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The Year of the Linux Desktop: Are People Finally Adopting Opensource Desktops?

written by: rdubas•edited by: Lamar Stonecypher•updated: 6/22/2009

The Linux operating system, arguably one of the most ambitious open-source projects of all time, has never really had a large home-user market share. However, stats are showing that the OS with the pudgy penguin mascot has made headway against Microsoft Windows. Slow gains, but gains nonetheless.

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    A few years ago, probably the only people who used the Linux operating system were either computers geeks or researchers. I had only learned of it myself after reading a review of “Damn Small Linux” 3 and was intrigued by a modern operating system only 50MBs in size. Since then, user-friendly distros such as Ubuntu aim to entice even non-techie computer users to take Linux for a spin.

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    No, in sheer number of users, Linux market share is not about to overtake Microsoft Windows, not even Mac OS. Yet, according to Market Share by Net Applications, Linux use has crept up since 2004, the first year of their stats. (Note: these numbers include all types of operating systems, such as Nintendo Wii and iPhone.) In 2004, Linux's share was only .29%, while Mac OS was 3.25%. Windows dominated with 96.34%. Jump forward to 2007 where Windows fell slightly to 92.86% while Mac and Linux both rose, 6.40% and .46% respectively. The most recent stats from March 2009, showed promise for alternative OS's with Windows dropping below 90% to 88.14%. Mac gained ground at 9.77% and Linux at .90%.

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    So what was going on in 2004? That year, there were indeed big guns on the scene in the OS market. Microsoft released Service Pack 2 (SP2) that gave Windows XP the stability and durability to be widely used even in current times. Mac OS X was at version 10.3 "Panther" which added better comparability with Windows files and introduced the Safari web browser that replaced Internet Explorer on Macs. The big news in Linux was that Ubuntu emerged with their first Debian-derived release, 4.10 Warty Warthog in October 2004. From there, Ubuntu would quickly become one of the most widely-used distros. Fedora came out with version 3 and 4 which added additional support for the security protocols of SELinux. Novell had just bought SUSE Linux and started the planning for the community version, OpenSUSE, which would soon become very popular.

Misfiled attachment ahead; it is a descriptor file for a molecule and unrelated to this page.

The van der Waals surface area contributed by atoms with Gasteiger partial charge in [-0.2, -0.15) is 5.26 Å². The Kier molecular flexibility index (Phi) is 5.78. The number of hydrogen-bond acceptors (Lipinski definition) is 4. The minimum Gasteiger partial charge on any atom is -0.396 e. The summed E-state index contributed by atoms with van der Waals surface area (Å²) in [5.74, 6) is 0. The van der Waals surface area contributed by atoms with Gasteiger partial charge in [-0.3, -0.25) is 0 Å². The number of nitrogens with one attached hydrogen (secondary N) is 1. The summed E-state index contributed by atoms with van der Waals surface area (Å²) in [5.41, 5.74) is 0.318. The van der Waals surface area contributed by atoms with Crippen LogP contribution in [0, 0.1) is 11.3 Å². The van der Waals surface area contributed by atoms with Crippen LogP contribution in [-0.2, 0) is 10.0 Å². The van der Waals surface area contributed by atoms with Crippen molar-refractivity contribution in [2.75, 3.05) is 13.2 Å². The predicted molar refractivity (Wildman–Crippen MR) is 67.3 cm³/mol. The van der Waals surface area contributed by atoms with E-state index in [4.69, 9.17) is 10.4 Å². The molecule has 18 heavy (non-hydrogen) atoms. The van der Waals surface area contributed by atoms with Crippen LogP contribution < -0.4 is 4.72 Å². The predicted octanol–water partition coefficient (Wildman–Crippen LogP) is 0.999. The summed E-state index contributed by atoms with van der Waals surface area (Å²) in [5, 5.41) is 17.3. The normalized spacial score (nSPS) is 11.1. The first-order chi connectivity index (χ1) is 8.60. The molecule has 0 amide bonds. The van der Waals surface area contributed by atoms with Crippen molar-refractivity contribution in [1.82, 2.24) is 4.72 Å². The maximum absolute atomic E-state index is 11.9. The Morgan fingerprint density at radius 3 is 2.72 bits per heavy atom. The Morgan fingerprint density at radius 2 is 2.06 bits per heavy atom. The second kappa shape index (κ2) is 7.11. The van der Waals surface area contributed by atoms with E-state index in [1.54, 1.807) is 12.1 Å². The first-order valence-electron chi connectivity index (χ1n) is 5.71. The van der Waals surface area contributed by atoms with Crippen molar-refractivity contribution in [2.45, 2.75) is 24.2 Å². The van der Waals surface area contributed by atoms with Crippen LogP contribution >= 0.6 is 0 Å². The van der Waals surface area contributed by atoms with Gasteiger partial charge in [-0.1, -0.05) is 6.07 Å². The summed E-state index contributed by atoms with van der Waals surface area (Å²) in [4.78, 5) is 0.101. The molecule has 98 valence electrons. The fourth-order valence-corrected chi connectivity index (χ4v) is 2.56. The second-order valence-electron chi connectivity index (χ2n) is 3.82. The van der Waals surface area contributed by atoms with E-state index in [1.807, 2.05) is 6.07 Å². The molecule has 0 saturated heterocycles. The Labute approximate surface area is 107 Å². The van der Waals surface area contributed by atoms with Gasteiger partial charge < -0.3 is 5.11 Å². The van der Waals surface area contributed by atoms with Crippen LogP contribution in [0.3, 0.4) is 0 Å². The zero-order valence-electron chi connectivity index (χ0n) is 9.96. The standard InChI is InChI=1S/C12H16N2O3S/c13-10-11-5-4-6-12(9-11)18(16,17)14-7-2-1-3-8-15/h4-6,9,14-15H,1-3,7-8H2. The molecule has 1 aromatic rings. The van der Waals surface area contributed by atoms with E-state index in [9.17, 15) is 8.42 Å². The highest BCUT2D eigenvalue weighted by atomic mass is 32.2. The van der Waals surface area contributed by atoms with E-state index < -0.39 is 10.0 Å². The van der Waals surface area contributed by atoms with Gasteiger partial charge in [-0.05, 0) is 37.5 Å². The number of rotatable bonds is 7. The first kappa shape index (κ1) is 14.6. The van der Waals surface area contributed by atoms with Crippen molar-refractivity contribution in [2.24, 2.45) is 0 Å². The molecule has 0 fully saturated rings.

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    In 2007, the biggest news came from Microsoft, who's Vista was widely released at the end of January. Amid the contrasting love and loathe reviews for Vista, Ubuntu Linux greatly advanced with the acclaimed 7.10 Gutsy Gibbon release in October. This Ubuntu included more tools to help Windows converts such as the Migration Manager which copied settings and files from a previous Windows installation. Gutsy also had full read and write support for the NTFS file system which is the default for Windows XP and Vista. Fedora released version 7, "Moonshine," which included changes to the repositories, numerous security enhancements, and tools to create customized Fedora versions. OpenSUSE earned good reviews for its version 10.2 that featured power management improvements that increased support for suspend and hibernation and more support for SD memory cards.

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    2009 is still being written. The two OSs ahead of Linux in market share will both be releasing new systems soon. Windows 7 will be available either early 2010 or possibly late 2009. Mac OS X 10.6, Snow Leopard, should also come out later this year. However, Linux won't be sitting around waiting. Ubuntu has two releases planned- 9.04 Jaunty Jackalope in April 09 and 9.10 Karmic Koala in October. Fedora has version 11 is planned to come out in May, while OpenSUSE 11.2 should be available late 2009.

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    Is Microsoft worried about losing a few percentage points in market share? With the SCO fiasco and the Novell patent deal, it's obvious that Microsoft is aware of Linux. I'm honestly not sure how important it is to focus on competing with Microsoft. Linux and open source have always been about more than just a bottom line of profits. Yet, the continued rise in the number of computers running Linux must be on the minds of developers. Eventually, we may finally have "The Year of the Linux Desktop," but it's probably still far off.